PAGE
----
In the United Kingdom, particularly in Greater London, the warmest winter solstice was recorded on December 22, 2015.

MeteoGroup, a group of forecasters, recorded temperatures of 14.3 degrees Celsius or 58 degrees Fahrenheit during the morning of that day. The temperature was predicted to last until Christmas Eve.

Why is it important? It's because the incident had set off an early "explosion" of flowering plant species at the wrong time.

A major survey across Britain and Ireland revealed that more than 600 species of British wildflowers had unusually bloomed on New Year's Day 2016.

An Astonishing Number Of Blooming Flowers

In a typical cold winter, experts would expect no more than 20 to 30 types of wild plants to be in bloom at the end of the year. These plant species include dandelion, gorse and daisy.

However, the survey that was conducted by the Botanical Society of Britain and Ireland (BSBI) found that on Jan. 1, at least 612 plant species were actually flowering, including species from late spring and high summer.

In total, there were about 8,568 plants in bloom across Britain and Ireland, a number incredibly greater than that of last year, which was only 368.

This occurred without any precedence, and has left botanists astonished.

"It's incredible. I've never seen anything like it," said BSBI's Head of Science Kevin Walker.

Ryan Clark, coordinator of the BSBI project, said the milder areas of Britain, south and west, had the highest numbers of blooming species, but there were also more than 60 flowering species reported in Edinburgh.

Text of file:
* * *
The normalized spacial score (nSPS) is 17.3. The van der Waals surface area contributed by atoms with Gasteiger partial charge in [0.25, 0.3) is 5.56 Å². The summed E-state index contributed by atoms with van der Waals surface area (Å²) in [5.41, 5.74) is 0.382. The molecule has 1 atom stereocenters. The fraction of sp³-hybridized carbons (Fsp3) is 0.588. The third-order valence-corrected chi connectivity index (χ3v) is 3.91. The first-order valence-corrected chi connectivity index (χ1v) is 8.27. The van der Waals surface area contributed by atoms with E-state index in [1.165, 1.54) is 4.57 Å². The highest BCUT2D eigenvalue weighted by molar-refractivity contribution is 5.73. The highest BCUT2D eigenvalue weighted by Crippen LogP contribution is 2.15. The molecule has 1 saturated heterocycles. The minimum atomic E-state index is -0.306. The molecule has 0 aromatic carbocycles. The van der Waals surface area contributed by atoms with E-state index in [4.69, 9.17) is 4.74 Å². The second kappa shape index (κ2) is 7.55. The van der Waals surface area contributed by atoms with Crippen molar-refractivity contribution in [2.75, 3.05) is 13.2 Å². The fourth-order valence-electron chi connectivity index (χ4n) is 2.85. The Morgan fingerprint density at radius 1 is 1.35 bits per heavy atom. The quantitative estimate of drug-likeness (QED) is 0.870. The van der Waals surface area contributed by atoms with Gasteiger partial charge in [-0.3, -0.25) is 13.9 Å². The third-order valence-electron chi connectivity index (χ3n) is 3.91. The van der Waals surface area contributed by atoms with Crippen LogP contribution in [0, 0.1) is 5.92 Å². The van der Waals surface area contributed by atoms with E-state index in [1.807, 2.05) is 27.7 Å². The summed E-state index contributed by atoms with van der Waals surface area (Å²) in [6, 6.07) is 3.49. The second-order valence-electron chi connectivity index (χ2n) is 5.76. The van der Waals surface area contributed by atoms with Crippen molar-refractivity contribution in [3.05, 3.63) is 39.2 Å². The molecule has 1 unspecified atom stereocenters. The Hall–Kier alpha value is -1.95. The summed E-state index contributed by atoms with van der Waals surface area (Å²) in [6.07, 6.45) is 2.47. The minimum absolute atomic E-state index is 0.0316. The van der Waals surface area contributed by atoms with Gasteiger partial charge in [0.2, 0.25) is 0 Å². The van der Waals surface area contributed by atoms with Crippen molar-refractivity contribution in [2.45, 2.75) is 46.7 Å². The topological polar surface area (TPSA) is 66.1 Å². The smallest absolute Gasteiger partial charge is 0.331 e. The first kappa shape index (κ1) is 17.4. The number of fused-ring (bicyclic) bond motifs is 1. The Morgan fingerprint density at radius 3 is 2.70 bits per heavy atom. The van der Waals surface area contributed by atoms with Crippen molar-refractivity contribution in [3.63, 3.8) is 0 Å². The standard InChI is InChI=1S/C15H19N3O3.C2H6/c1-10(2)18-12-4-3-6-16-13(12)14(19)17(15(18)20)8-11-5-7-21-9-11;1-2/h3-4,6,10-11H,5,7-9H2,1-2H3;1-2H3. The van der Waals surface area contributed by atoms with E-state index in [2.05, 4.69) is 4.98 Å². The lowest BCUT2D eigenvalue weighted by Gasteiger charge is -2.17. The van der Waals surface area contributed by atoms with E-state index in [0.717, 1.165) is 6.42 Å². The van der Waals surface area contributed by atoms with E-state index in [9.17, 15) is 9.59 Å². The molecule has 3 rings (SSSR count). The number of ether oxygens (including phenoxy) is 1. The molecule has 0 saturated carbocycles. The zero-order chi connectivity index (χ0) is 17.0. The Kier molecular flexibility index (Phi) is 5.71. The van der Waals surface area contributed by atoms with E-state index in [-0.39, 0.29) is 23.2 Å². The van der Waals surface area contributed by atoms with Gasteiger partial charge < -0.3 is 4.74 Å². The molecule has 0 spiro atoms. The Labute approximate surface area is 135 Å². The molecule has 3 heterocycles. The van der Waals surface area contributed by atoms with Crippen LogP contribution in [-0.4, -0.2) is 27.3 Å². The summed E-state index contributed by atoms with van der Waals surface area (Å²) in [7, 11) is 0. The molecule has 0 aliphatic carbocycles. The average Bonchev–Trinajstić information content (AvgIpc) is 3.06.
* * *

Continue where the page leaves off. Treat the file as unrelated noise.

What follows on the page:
He said lists from Ireland also had consistently high numbers of plants in flower at New Year.

"It was astonishing to see so many records flooding in, from Guernsey to Shetland and Kent to Donegal," said Clark.

Should This Be A Cause Of Concern?

Gardeners were concerned that the high number of plant species flowering so early will herald an early spring. Walker assured the public there's no reason for concern.

"There does not seem to be any real indication of an early spring," he said.

Plant species that usually bloom in spring, such as cow parsley, lesser celandine and sweet violet, were recorded, but they make up less than a fifth of the total, Walker said.

What else were recorded? Walker said three quarters of the plants were "autumn stragglers" such as the red campion, yarrow and red deadnettle that had carried on blooming in the mild weather condition. The dandelion and the daisy were the two most recorded plant species, and these two are expected to be flowering at this time of the year, he said.

The 612 plant species represent a quarter of the species that flower regularly in Britain and Ireland. A third of these species are foreign plants that came from warmer climates. These plants are able to continue blooming until the hard winter frost knocks them down.

Urban areas tended to have more species in flower than in rural ones, previous BBSI surveys revealed. This was expected, as there were more sheltered areas with warm temperatures in which alien and native plants can survive, Walker said.

Is The Incident Linked To Climate Change?

As the previous year was considered to be the warmest year on record, Walker said the mass out-of-time flowering suggests substantial climate shift.

"It is what might be expected with climate change," he said.

Meanwhile, the BSBI's annual survey is likely to expand and transform into a valuable tool for measuring changes in the environment.

"The New Year Plant Hunt results will help us build up a clearer, up-to-date picture of what's going on," added Walker.

Photo : Paul Reynolds | Flickr

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